The Poetry of various Glees, Songs, &c. as performed at the Harmonists. [and] The Poetry of various Glees, Songs, &c. as performed at the Harmonists.
London: Printed at the Philanthropic Reform, 1798 [and] 1813. 2 works in one, 8vo, pp. , viii, 115, , with an engraved frontispiece by William Staden Blake (cut down and mounted); vii, , 64; a little spotting in the second work, with inkspots to p. 13; some light foxing, a couple of short tears to the first two leaves in the first work; early nineteenth-century black morocco, all edges gilt. Of interest for the frontispiece signed Blake sc. Change Alley by William Staden Blake who was one of a number of William Blakes working as an engraver in London c. 1800. By the end of the eighteenth century, the fashionable nature of the glee created a desire among amateurs to emulate more professionally constituted clubs. In London this led to the formation of the Harmonists Society. According to his own account, the principal mover behind the new club was R. J. S. Stevens [composer, and later Gresham Professor of Music], who at the start of 1794 was approached by a few Musical Amateurs who expressed to him a desire to have an occasional meeting at which they would dine together and have vocal music afterwards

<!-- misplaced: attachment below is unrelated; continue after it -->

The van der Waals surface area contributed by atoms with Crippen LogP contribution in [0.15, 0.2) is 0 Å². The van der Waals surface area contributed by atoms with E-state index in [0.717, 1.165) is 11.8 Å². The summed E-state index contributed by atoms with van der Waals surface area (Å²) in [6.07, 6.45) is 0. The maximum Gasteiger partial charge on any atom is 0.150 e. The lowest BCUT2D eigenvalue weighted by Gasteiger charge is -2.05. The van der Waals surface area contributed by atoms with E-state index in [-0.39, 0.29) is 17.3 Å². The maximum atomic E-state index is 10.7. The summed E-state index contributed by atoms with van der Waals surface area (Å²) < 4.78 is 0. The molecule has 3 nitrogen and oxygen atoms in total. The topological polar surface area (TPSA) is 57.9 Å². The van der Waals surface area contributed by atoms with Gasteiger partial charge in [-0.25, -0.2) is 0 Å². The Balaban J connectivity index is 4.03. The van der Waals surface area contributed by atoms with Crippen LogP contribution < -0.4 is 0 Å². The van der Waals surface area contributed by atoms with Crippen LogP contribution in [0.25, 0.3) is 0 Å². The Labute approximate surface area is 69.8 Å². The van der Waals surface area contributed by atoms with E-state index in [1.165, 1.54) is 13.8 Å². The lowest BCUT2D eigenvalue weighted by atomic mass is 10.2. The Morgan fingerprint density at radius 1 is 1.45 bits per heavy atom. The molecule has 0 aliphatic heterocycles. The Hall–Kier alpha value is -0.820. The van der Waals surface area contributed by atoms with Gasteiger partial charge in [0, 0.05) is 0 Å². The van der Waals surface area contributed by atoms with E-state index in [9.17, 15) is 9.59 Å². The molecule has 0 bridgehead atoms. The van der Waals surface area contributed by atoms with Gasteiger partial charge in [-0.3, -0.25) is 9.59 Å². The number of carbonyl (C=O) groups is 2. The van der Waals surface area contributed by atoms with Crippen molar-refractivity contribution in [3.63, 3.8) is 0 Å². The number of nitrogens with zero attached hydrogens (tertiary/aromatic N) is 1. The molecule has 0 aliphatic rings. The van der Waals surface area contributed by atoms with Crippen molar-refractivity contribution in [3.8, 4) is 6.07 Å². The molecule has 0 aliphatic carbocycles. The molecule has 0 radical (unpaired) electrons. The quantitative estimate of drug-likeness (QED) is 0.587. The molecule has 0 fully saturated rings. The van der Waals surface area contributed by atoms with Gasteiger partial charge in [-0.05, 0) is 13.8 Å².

Initially the society consisted of twenty-four members, the number increasing to thirty-two by April 1796 and forty by October 1798. Originally twelve meetings a year were held, but by 1798, in inverse proportion to the growth in membership, this had been reduced to six. Concerts were directed from the keyboard by Stevens, who was assisted by the young composer Thomas Attwood, best remembered today as a pupil and friend of Mozart (Robins, Catch and Glee Culture, p. 83). (note by Simon Beattie) Keynes, Blake Studies (2nd. ed.) chapter V Engravers Called Blake, p. 46 et seq.
(Item Id: 108075)